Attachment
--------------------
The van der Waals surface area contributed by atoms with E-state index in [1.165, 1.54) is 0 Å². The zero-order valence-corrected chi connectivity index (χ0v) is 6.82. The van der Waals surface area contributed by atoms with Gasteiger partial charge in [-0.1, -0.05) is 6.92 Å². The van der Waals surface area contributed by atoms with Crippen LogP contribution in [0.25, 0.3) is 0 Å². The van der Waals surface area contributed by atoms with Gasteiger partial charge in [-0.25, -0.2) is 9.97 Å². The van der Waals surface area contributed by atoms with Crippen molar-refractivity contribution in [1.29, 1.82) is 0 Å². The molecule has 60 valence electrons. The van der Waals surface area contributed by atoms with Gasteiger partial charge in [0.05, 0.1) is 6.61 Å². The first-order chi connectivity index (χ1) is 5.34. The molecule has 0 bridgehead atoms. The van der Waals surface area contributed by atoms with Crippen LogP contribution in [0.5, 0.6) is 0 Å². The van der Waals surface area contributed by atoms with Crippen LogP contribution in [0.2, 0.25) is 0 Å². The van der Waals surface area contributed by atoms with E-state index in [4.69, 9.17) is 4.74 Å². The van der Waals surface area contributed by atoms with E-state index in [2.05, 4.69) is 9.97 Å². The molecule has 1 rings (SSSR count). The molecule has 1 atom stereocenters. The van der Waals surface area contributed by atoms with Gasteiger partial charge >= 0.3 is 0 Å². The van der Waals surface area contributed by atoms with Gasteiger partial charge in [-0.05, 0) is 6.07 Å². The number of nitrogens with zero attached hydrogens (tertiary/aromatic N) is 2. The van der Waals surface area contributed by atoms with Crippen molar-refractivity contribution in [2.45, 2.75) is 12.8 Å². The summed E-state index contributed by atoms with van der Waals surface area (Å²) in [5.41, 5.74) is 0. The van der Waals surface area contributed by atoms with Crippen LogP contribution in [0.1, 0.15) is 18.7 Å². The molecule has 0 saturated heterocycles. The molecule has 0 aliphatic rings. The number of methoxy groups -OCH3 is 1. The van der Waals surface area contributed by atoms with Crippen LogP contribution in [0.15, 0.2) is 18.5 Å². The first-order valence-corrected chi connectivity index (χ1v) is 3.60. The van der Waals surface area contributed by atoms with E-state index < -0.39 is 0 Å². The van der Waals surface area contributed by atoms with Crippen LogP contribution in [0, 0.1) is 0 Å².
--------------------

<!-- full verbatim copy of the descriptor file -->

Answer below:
The van der Waals surface area contributed by atoms with E-state index in [1.165, 1.54) is 0 Å². The zero-order valence-corrected chi connectivity index (χ0v) is 6.82. The van der Waals surface area contributed by atoms with Gasteiger partial charge in [-0.1, -0.05) is 6.92 Å². The van der Waals surface area contributed by atoms with Crippen LogP contribution in [0.25, 0.3) is 0 Å². The van der Waals surface area contributed by atoms with Gasteiger partial charge in [-0.25, -0.2) is 9.97 Å². The van der Waals surface area contributed by atoms with Crippen molar-refractivity contribution in [1.29, 1.82) is 0 Å². The molecule has 60 valence electrons. The van der Waals surface area contributed by atoms with Gasteiger partial charge in [0.05, 0.1) is 6.61 Å². The first-order chi connectivity index (χ1) is 5.34. The molecule has 0 bridgehead atoms. The van der Waals surface area contributed by atoms with Crippen LogP contribution in [0.5, 0.6) is 0 Å². The van der Waals surface area contributed by atoms with Crippen LogP contribution in [0.2, 0.25) is 0 Å². The van der Waals surface area contributed by atoms with E-state index in [4.69, 9.17) is 4.74 Å². The van der Waals surface area contributed by atoms with E-state index in [2.05, 4.69) is 9.97 Å². The molecule has 1 rings (SSSR count). The molecule has 1 atom stereocenters. The van der Waals surface area contributed by atoms with Gasteiger partial charge >= 0.3 is 0 Å². The van der Waals surface area contributed by atoms with Gasteiger partial charge in [-0.05, 0) is 6.07 Å². The number of nitrogens with zero attached hydrogens (tertiary/aromatic N) is 2. The van der Waals surface area contributed by atoms with Crippen molar-refractivity contribution in [2.45, 2.75) is 12.8 Å². The summed E-state index contributed by atoms with van der Waals surface area (Å²) in [5.41, 5.74) is 0. The van der Waals surface area contributed by atoms with Crippen LogP contribution in [0.1, 0.15) is 18.7 Å². The molecule has 0 saturated heterocycles. The molecule has 0 aliphatic rings. The number of methoxy groups -OCH3 is 1. The van der Waals surface area contributed by atoms with Crippen LogP contribution in [0.15, 0.2) is 18.5 Å². The first-order valence-corrected chi connectivity index (χ1v) is 3.60. The van der Waals surface area contributed by atoms with E-state index < -0.39 is 0 Å². The van der Waals surface area contributed by atoms with Crippen LogP contribution in [0, 0.1) is 0 Å².